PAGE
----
I was experiencing problems in my sleep. I was waking up in the middle of the night in sheer panic. As time went by, the problem really manifested itself. I began having seizures, waking up panicking as my body convulsed to the point that I thought I was being lifted off the bed. The nearest I can describe this terrifying experience is epilepsy. On a few occasions an ambulance had to be called out and I was taken to hospital. This went on for four+ years. I was placed on epilepsy medication which combats these “night terrors” and whilst it looks like I’m stuck with the meds for life, they have had a positive effect.
After numerous appointments with medical staff, they couldn’t pinpoint what was wrong with me, but it was agreed that stress and anxiety was a major factor, if not THE factor as to why I was experiencing these seizures. Fortunately these experiences have got better.
In this industry, I find there’s always going to be an element of self-doubt, “am I good enough” attitude, but it is something that can be worked out eventually and you learn to deal with – if you want to work in this business.
As for business… it’s not a faceless organisation. It’s made up of human beings all trying to do the best they can about something that’s supposed to be fun and passionate for them. But, passion in this world can be lost so quickly now-days. There’s a fine line between success and failure and the two are blurred constantly.
I question sometimes why I do what I do and why I seemingly won’t go back to a “traditional job”. It all stems from the fact that I care, a lot. For instance, I might hear a story from a band or a friend in the music industry about a negative situation where they have been wronged and that just spurs me on to do something right. A lot of what I do is about giving something back, because we are all in this together and if we can’t pass on the lesson of learning from a mistake to help others, what’s the point? Mentoring, in my opinion, is more precious than ever, especially in a world that’s constantly looking for its next fix and doesn’t take enough time to savour the riches that’s come before.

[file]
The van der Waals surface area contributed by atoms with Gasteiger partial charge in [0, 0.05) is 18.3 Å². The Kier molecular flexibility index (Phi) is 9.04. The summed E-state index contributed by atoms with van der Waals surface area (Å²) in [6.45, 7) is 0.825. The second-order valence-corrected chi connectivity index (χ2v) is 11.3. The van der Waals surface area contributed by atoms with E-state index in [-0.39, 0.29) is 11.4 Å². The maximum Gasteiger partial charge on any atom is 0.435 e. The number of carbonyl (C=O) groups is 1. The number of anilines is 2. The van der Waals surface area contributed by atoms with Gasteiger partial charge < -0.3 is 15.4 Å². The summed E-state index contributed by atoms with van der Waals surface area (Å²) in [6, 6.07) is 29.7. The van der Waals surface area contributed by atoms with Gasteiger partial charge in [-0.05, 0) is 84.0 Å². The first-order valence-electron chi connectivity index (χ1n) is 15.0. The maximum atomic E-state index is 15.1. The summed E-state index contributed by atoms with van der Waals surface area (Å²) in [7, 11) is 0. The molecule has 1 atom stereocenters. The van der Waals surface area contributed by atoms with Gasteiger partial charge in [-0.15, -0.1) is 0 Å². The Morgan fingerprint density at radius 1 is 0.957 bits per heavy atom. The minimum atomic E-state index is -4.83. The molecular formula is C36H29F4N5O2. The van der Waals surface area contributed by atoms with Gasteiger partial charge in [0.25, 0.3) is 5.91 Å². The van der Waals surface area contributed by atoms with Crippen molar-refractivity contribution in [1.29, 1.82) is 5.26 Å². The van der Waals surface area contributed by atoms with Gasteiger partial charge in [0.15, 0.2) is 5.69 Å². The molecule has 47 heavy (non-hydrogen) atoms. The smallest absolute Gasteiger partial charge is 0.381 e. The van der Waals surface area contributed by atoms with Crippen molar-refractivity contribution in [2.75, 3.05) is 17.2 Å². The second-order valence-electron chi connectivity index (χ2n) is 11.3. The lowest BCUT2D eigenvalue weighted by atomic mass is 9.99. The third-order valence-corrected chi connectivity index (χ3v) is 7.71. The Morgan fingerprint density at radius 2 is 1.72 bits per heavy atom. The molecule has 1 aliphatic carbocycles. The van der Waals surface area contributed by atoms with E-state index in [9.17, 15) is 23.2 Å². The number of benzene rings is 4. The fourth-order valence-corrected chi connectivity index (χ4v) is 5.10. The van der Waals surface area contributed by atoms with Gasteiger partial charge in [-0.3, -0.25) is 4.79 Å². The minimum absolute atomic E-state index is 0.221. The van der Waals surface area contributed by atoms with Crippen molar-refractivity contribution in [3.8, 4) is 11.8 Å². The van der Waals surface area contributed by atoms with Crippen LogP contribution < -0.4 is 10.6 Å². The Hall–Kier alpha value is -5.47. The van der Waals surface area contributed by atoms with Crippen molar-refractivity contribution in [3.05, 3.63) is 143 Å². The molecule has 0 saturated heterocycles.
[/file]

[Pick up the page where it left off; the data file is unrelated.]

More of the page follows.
My biggest fear for the generation coming through now is how they handle working in the industry and how long the potentially great bands and people will last if they don’t have a realistic support network and understanding how to navigate the industry. Social media is here to stay and it’s not a fast track to fame and fortune. Common sense, experience and mentoring is more crucial than ever.
Bottom line: there are no guarantees. But if you are good at what you do, have potential and are willing to listen, learn, commit and sacrifice; then there is success to be had. How success is measured is entirely down to you and if that’s not managed realistically; this is where things can go wrong. Surround yourself around good experienced people, and never be afraid to listen and talk, and never ever fear failure. It happens to us all. What counts is trying and savouring the victories, no matter how small.
From surviving to thriving: building a mentally healthier Britain by www.mentalhealth.org.uk.